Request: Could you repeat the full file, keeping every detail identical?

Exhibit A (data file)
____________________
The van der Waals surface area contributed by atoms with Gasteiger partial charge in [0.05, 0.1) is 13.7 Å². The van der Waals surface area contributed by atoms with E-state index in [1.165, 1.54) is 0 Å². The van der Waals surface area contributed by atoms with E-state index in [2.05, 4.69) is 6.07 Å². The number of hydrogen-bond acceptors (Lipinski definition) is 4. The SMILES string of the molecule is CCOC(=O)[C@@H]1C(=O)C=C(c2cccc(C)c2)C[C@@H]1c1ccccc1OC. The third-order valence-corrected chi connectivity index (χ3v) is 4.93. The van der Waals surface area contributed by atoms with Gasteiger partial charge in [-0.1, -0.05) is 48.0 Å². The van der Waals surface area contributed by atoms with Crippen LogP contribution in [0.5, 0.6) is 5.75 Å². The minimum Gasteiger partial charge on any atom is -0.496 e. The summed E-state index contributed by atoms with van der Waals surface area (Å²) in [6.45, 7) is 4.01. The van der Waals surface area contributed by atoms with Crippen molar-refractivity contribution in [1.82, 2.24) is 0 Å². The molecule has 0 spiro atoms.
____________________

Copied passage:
The van der Waals surface area contributed by atoms with Gasteiger partial charge in [0.05, 0.1) is 13.7 Å². The van der Waals surface area contributed by atoms with E-state index in [1.165, 1.54) is 0 Å². The van der Waals surface area contributed by atoms with E-state index in [2.05, 4.69) is 6.07 Å². The number of hydrogen-bond acceptors (Lipinski definition) is 4. The SMILES string of the molecule is CCOC(=O)[C@@H]1C(=O)C=C(c2cccc(C)c2)C[C@@H]1c1ccccc1OC. The third-order valence-corrected chi connectivity index (χ3v) is 4.93. The van der Waals surface area contributed by atoms with Gasteiger partial charge in [-0.1, -0.05) is 48.0 Å². The van der Waals surface area contributed by atoms with Crippen LogP contribution in [0.5, 0.6) is 5.75 Å². The minimum Gasteiger partial charge on any atom is -0.496 e. The summed E-state index contributed by atoms with van der Waals surface area (Å²) in [6.45, 7) is 4.01. The van der Waals surface area contributed by atoms with Crippen molar-refractivity contribution in [1.82, 2.24) is 0 Å². The molecule has 0 spiro atoms.